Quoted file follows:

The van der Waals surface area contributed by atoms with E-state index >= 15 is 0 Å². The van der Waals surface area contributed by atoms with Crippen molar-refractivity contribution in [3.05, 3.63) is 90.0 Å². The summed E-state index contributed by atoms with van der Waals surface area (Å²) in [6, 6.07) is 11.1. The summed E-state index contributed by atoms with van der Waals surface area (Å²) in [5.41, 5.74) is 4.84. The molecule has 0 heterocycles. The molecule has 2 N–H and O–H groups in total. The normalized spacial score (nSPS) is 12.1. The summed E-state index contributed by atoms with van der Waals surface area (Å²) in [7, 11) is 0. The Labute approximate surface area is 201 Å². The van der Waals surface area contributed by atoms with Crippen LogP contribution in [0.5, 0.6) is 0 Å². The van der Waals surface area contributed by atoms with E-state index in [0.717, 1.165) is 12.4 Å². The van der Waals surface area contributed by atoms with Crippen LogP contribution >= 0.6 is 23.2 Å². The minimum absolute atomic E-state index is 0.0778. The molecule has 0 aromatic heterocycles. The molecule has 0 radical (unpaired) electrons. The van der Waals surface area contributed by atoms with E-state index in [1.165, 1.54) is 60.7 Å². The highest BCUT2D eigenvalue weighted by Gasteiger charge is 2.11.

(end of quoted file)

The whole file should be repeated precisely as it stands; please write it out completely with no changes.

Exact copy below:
The van der Waals surface area contributed by atoms with E-state index >= 15 is 0 Å². The van der Waals surface area contributed by atoms with Crippen molar-refractivity contribution in [3.05, 3.63) is 90.0 Å². The summed E-state index contributed by atoms with van der Waals surface area (Å²) in [6, 6.07) is 11.1. The summed E-state index contributed by atoms with van der Waals surface area (Å²) in [5.41, 5.74) is 4.84. The molecule has 0 heterocycles. The molecule has 2 N–H and O–H groups in total. The normalized spacial score (nSPS) is 12.1. The summed E-state index contributed by atoms with van der Waals surface area (Å²) in [7, 11) is 0. The Labute approximate surface area is 201 Å². The van der Waals surface area contributed by atoms with Crippen LogP contribution in [0.5, 0.6) is 0 Å². The van der Waals surface area contributed by atoms with E-state index in [0.717, 1.165) is 12.4 Å². The van der Waals surface area contributed by atoms with Crippen LogP contribution >= 0.6 is 23.2 Å². The minimum absolute atomic E-state index is 0.0778. The molecule has 0 aromatic heterocycles. The molecule has 0 radical (unpaired) electrons. The van der Waals surface area contributed by atoms with E-state index in [1.165, 1.54) is 60.7 Å². The highest BCUT2D eigenvalue weighted by Gasteiger charge is 2.11.